Bridge, Burton and Trent Courts are not mainstream care homes. We are unique in providing specialist care for people with dementia, complex and challenging needs. We have a reputation for delivering high-quality support in warm and inviting homes for people who require specialist care. This support is provided by our dedicated, experienced and proactive staff and a hands-on management team.

We have a reputation for providing the highest quality care, and we have maintained this by treating each person as an individual. Here we support the whole person with attention to physical, spiritual and social needs, with both reassurance and support.

We provide care and support in a residential setting for:


Complex and Challenging behaviours

Mental Health

End of Life Care

Who pays?

Who pays for you or your loved one’s care will depend on the individual situation? It will be based on an assessment of your or your loved one’s needs and (in most cases) the financial situation. For some people, the local authority or the NHS will pay the care home fees, and others will need to pay themselves. Sometimes it may be a combination of these.

If a public body (local authority, NHS or health and social care trust) is paying for the care home, there may be less choice. If the local authority or trust is paying it will sometimes provide a list of suitable care homes to choose from. They consider a care home ideal if it meets the person’s needs, meets the local authority’s budget and has a place available.

For more information or guidance, you can call the National dementia helpline on 0300 222 1122 or speak you’re your local authority or NHS trust.

To find out if you are eligible for Self-funding, please click here to see what the NHS self-funding page.

How much does this cost?

Some people will be self-funding – this means they can arrange their place and pay for care home fees independently. Paying for you or your loved one’s care home fees may seem daunting and stressful. We want to make it as stress-free and transparent as possible for you. At Bridge, Burton and Trent Court we do not offer a dizzying array of care packages, we have kept it simple and straightforward. Our fees include 24-hour care, meals, activities, cleaning and laundry.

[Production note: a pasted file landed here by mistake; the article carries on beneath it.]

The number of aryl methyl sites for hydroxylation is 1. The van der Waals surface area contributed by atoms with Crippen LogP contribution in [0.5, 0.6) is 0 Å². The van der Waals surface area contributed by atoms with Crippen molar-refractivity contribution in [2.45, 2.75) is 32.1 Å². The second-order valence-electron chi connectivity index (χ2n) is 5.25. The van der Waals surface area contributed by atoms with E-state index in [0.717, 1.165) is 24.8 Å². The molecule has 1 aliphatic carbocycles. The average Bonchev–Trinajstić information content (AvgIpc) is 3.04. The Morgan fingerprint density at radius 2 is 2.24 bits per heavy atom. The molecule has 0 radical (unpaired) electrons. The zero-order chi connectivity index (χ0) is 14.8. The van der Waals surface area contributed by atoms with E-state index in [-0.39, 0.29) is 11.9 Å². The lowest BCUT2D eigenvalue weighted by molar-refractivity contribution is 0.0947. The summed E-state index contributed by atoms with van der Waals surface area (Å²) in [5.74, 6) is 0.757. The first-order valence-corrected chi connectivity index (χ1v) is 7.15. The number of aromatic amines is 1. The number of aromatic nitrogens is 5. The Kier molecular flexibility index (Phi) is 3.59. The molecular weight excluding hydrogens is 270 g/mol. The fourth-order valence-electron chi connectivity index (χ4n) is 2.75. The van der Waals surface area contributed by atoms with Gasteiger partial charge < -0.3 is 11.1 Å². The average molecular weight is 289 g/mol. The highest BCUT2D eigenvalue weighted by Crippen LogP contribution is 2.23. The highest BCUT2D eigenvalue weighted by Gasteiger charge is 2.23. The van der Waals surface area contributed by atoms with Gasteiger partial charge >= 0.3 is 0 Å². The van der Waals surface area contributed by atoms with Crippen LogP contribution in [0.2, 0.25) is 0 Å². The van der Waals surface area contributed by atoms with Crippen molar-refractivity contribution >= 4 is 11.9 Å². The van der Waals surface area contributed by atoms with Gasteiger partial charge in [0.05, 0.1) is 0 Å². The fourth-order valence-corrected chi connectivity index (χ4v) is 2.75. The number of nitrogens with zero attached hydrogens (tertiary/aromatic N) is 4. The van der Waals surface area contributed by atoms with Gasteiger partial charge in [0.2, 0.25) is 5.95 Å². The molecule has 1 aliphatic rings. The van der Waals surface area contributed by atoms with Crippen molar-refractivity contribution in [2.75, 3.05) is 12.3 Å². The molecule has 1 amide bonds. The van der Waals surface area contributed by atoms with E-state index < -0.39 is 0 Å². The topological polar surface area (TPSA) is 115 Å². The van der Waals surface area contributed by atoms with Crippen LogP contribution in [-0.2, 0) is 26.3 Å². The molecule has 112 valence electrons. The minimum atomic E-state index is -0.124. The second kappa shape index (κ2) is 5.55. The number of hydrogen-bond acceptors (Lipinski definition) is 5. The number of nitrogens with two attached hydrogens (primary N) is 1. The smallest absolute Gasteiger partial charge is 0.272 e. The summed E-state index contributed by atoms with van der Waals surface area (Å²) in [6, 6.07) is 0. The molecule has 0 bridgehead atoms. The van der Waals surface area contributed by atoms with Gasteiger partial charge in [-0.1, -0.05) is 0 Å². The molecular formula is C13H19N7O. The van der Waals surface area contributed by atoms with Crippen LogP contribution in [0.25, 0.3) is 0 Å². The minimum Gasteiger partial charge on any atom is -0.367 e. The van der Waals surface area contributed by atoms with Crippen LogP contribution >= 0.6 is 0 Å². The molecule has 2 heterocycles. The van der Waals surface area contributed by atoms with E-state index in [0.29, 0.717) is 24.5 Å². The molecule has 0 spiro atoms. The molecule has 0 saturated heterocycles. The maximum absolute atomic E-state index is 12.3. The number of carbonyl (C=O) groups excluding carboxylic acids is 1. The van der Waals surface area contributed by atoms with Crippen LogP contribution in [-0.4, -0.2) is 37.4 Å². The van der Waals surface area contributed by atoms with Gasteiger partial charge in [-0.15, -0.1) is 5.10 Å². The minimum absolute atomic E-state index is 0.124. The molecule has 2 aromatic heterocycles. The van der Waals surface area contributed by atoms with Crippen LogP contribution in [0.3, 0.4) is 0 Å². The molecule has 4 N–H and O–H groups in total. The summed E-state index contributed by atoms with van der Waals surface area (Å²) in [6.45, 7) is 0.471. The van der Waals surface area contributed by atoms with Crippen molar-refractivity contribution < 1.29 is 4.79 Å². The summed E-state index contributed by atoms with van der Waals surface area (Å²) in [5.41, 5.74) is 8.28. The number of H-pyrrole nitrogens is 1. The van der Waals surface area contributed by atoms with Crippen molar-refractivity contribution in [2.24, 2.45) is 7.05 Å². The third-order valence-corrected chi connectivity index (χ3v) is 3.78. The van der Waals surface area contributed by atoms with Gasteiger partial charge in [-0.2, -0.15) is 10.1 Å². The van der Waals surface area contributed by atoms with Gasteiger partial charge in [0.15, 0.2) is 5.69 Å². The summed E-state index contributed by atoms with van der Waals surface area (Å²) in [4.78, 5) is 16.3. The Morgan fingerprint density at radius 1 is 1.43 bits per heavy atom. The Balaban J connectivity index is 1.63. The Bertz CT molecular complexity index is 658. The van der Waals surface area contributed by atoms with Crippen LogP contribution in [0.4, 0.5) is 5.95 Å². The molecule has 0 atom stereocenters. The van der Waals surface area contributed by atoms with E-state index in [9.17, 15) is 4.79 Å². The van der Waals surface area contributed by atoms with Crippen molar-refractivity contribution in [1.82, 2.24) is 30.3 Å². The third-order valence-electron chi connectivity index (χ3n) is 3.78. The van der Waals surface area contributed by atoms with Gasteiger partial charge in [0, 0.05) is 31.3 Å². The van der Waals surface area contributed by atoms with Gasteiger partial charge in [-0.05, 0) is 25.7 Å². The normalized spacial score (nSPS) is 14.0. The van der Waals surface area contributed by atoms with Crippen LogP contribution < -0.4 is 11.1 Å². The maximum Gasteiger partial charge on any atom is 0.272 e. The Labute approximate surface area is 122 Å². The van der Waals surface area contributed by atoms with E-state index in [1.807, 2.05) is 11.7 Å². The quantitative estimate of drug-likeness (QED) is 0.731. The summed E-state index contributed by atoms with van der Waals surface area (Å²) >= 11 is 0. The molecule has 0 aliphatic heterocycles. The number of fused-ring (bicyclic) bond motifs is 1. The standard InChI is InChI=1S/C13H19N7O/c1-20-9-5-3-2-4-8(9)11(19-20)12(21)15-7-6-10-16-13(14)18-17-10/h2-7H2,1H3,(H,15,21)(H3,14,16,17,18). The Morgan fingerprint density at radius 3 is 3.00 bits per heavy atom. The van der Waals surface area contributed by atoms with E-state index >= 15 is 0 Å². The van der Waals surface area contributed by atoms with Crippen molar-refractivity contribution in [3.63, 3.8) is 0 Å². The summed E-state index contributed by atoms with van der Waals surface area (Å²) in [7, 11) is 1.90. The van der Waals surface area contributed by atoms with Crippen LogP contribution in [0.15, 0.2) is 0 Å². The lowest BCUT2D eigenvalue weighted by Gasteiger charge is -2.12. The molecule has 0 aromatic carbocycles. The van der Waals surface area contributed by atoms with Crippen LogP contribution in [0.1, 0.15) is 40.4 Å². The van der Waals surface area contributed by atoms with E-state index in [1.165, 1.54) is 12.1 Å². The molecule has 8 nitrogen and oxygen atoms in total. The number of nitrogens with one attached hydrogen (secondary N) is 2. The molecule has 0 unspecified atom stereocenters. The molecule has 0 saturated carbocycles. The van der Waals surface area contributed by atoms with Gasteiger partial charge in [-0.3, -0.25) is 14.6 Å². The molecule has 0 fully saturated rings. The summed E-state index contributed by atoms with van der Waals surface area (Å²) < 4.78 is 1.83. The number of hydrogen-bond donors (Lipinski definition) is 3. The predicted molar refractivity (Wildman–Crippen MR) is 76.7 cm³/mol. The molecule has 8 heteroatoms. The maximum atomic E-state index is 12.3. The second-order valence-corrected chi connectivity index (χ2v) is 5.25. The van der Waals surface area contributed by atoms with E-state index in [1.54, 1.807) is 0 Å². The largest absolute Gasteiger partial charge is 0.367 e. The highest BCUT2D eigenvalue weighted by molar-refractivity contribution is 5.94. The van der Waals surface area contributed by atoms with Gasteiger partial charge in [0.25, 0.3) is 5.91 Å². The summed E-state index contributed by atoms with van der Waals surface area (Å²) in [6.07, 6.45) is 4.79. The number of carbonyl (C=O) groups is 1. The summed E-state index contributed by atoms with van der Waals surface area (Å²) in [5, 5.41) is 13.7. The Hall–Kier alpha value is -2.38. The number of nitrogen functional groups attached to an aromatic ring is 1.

Our fee ranges from £1,500 to £2,000 per week, excluding 1:1 and personal expenditure based on needs and level of support required. These fees are reviewed annually as part of the annual care review. We can support you to contact your local Authority or NHS (CCG) funders to find out what kind of funding there may be available. And if you are eligible what type of financing you can access. Please be aware that this process can take time, and while we wait, we cannot give you or your loved one a date to move in. Moving in date can be advised only after we have confirmation of funding.

To find out if you are eligible for Self-funding, please click here to see what the NHS self-funding page.

What is Personal Expenditure:

Professional hairdressing

Magazines and Newspapers for personal reading

Personal purchases such as fresh flowers for individual rooms, stationery, confectionery, alcoholic beverages, snacks and toiletries

Bespoke seating and equipment

Clothing, shoes and slippers

Dry cleaning

To see our terms and conditions for private funders, please click here

Read our Deed of Third Party Contribution Agreement, please click here

View our Care Placement Agreement, please click here

Contact our team today to discuss our fees and funding further with Carla Adams or Karen Spooner on 01283 512915.